OpenSIPS Control Panel
This tool, also known as opensips-cp, is the new graphical user interface for the SIP proxy. It was designed to be the primary tool to provision parameters for the OpenSIPS modules in the database.
The screenshot shows the tools available for OpenSIPS Control Panel. This tool is focused on the provisioning of system parameters. As it is usual for the VoIP providers to develop their own interface with the end users, the tools to manage end users are not available. Developed using PHP, opensips-cp currently features the following modules:
- load balancer
Installation of opensips-cp
The step-by-step instructions to install opensips-cp in a server with Debian 5.0 are as follows:
Installation instructions change very often. For updates, check the opensips-cp project's website at http://opensipscp.sourceforge.net/.
Step 1: Install Apache and PHP as follows:
apt-get install apache2 php5
Step 2: Install php5-mysql and php5-xmlrpc packages, and set the right parameters in the php.ini file. (It has been done for you to save time.)
apt-get install php5-mysql php5-xmlrpc php-pear
Please verify that you have set the short_open_tag = On ; option in your php.ini file.
Step 3: Download opensips-cp and untar the file.
Download opensips-cp from http://opensips-cp.sourceforge.net/index.php?req=download (or copy from DVD) and copy the opensip-cp_3.0.tgz file to /var/www as follows:
tar -xzvf opensips-cp_3.0.tgz
chown www-data:www-data opensips-cp -R
Step 4: Install MDB2.
pear install MDB2
pear install MDB2#mysql
pear install log
Step 5: Configure Apache for OpenSIPS Control Panel. Edit the apache2.conf file.
After doing so, include the following line below the last line:
Alias /cp "/var/www/opensips-cp/web"
Also, change the owner of the log file:
chown www-data:www-data /var/www/opensips-cp/config/access.log
Step 6: Install the cdr table schema:
mysql -D opensips -p < cdrs.sql
mysql -u root -p
mysql> use opensips
mysql -D opensips -p < opensips_cdrs_1_6.mysql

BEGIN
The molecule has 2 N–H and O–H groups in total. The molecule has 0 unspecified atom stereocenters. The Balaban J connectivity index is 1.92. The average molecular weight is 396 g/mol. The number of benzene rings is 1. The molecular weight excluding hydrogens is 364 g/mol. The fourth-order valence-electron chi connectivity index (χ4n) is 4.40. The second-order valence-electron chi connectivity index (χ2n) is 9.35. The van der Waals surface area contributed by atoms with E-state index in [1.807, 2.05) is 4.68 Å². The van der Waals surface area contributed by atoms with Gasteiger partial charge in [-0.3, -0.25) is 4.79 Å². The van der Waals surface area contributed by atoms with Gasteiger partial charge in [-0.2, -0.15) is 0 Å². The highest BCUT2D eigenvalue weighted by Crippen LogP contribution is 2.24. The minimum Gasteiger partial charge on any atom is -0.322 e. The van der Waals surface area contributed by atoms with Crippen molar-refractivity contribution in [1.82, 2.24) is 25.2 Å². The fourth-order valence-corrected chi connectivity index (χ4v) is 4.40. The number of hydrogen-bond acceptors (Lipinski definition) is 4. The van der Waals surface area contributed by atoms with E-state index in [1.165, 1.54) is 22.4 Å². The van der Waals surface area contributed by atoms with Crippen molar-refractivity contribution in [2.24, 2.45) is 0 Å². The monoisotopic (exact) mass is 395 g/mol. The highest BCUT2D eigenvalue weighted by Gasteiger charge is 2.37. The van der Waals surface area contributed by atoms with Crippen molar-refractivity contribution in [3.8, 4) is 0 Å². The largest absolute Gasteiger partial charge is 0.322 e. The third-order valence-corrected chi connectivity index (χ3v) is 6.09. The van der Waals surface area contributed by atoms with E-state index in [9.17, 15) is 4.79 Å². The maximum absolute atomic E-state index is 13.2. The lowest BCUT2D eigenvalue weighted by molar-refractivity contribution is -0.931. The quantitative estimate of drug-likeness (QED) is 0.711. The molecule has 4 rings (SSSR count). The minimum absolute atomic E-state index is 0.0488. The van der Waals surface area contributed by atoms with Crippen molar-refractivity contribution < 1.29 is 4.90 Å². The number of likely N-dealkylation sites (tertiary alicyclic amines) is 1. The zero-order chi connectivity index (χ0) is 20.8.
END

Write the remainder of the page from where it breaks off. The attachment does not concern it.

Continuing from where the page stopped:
Step 7: Edit the cron_job/generate-cdrs.sh file and change the MySQL connection data (hostname, username, password, and database) as follows:
Step 8: Edit the /etc/crontab file and add the following line for a three-minute interval:
*/3 * * * * root /var/www/opensips-cp/cron_job/generate-cdrs.sh
Step 9: For the smonitor module, you must add two tables to the OpenSIPS database:
mysql -p opensips <tables.sql
Step 10: Add a cron job that collects data from the OpenSIPS machine(s). Here is a cron job that collects data at a one-minute interval. (This interval is not arbitrary. It must be set to one minute by design.)
* * * * * root php /var/www/opensips-cp/cron_job/get_opensips_stats.php >
The cron jobs do not need to run as root. You might want to change the user.
Step 11: Restart OpenSIPS and Apache.
Monit is a system-monitoring utility that allows an admin to easily monitor files, processes, directories, or devices on your system. It can also be used for automatic maintenance/repairs by executing particular commands when errors arise. Providing instructions on how to install Monit is beyond the scope of this article, but we have provided some here in order to avoid errors when you select the Monit tool in the OpenSIPS-CP.
The step-by-step instructions are as follows:
Step 1: To install Monit on your server, simply use apt-get:
apt-get install monit
Step 2: Once installed, you'll find the main configuration file.
set daemon 120
set logfile syslog facility log_daemon
set alert root@localhost
set httpd port 2812 and
use address yourdomain.com
allow localhost # allow localhost to connect to the server and
allow youripaddress # allow 192.168.1.2 to connect to the server,
# You can give only one per entry
allow admin:monit # user name and password for authentication.
check process opensips with pidfile /var/run/opensips.pid
#Below is actions taken by monit when service got stuck.
start program = "/etc/init.d/opensips start"
stop program = "/etc/init.d/opensips stop"
# Admin will notify by mail if below of the condition satisfied.
if cpu is greater than 70% for 2 cycles then alert
if cpu > 90% for 5 cycles then restart
Step 3: After modifying the configuration file, you should check for the syntax to make sure that everything is correct. To do this, run:
# monit -t
Step 4: Edit the /etc/default/monit file and change the parameters as follows:
# You must set this variable to for 1 monit to start
# To change the intervals which monit should run uncomment